Elephant, tiger, kangaroo, ostrich, crocodile, mantis shrimp, and other most power animals
We launched a quick investigation to find the king in the animal kingdom. Sean McCabe
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This post has been updated. It was originally published on January 1, 2018.

In a battle royale for Most Powerful Animal, a red kangaroo might take the martial-arts belt, thanks to a bone-shattering kick that delivers 759 pounds of force. ­Evolution has nudged wild creatures to hone their blows, bites, and brute strength for ­survival. For ­humans to even measure up, we must methodically shape our bodies with ­specialized ­practice and diet. But what if you pit all of us brutes against each other? That’s just what we did, ­creating the following four competitions to find out who puts the “king” in animal kingdom.

80

Degrees a Tasmanian devil can open its jaws to chomp carrion snacks or rivals’ faces. This gives its bite a force 3.6 times its weight.

150,000

Muscle units in an Asian elephant’s trunk. Its nose has the strength and flexibility to store and spray a gallon of water—or uproot a tree.

15

Duration, in milliseconds, of an African secretary bird’s cobra-killing kick. In sub-Saharan regions, these predators help control reptile populations.

Punch and kick force
Graph: Sara Chodosh Sean McCabe

In the ring, a taekwondo master with a black belt—and a 136-mile-per-hour kick that hits opponents with 2,300 pounds of force—could go toe to paw with a kangaroo. But the average human gym rat, who lacks the training to focus his kick, would be McGregored in round one.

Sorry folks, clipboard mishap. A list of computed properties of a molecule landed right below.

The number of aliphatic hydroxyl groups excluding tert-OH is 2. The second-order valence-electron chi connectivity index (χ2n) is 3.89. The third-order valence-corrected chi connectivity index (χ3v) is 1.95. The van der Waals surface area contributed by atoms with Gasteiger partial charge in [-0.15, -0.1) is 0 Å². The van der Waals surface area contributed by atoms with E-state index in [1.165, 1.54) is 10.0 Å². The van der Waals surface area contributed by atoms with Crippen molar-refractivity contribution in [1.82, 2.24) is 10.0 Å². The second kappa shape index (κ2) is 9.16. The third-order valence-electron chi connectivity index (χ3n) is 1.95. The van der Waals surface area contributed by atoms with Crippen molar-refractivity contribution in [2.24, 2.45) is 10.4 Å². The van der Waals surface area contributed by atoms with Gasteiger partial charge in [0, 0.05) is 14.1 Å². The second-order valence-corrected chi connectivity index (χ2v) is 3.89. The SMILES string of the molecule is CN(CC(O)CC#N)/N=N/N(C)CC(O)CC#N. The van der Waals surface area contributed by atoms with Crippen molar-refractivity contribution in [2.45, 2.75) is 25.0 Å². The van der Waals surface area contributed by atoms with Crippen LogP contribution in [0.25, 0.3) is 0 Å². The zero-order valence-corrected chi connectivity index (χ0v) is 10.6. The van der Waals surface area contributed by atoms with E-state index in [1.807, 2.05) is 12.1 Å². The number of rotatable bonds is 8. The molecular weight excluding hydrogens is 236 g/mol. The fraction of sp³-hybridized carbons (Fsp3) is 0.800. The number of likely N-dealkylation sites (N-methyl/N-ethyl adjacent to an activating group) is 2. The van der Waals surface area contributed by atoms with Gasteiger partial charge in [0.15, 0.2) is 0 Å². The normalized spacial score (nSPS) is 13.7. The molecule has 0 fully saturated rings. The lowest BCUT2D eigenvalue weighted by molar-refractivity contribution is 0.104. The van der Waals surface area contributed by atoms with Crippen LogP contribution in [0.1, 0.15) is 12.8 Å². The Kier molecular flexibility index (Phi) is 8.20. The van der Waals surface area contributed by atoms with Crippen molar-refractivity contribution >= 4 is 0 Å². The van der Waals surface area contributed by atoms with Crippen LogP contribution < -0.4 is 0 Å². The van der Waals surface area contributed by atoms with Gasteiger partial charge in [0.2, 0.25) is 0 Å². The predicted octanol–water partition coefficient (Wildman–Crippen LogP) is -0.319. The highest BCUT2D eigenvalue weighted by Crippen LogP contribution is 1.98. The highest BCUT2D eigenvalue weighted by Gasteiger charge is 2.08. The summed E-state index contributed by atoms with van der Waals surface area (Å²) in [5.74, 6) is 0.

Weight lifting potential
Graph: Sara Chodosh Sean McCabe

In 2016, English strongman Eddie Hall set the current world record for a dead lift by hoisting 1,102.3 pounds, more than the weight of a concert grand piano. Asian elephants, by comparison, can shift 770 pounds with their trunks alone. Not bad, humans.

Bite force
Graph: Sara Chodosh Sean McCabe

If the saltwater crocodile’s horrific bite doesn’t snap a wild boar’s spinal cord, its underwater death spin will surely take it down. With a literal ton of brute force in its jaw, a croc easily out-crunches its closest competitor, the tiger, with a bite six times as strong.

Strength-to-weight ratio
Graph: Sara Chodosh Sean McCabe

Because big animals weigh more, they’re relatively weak for their size. So tiny critters carry this category: A mantis shrimp’s punch delivers more than 3,000 times its weight, and a mite shorter than a tenth of an inch can bench-press nearly 1,200 of its fellows.

This article was originally published in the January/February 2018 Power issue of Popular Science.

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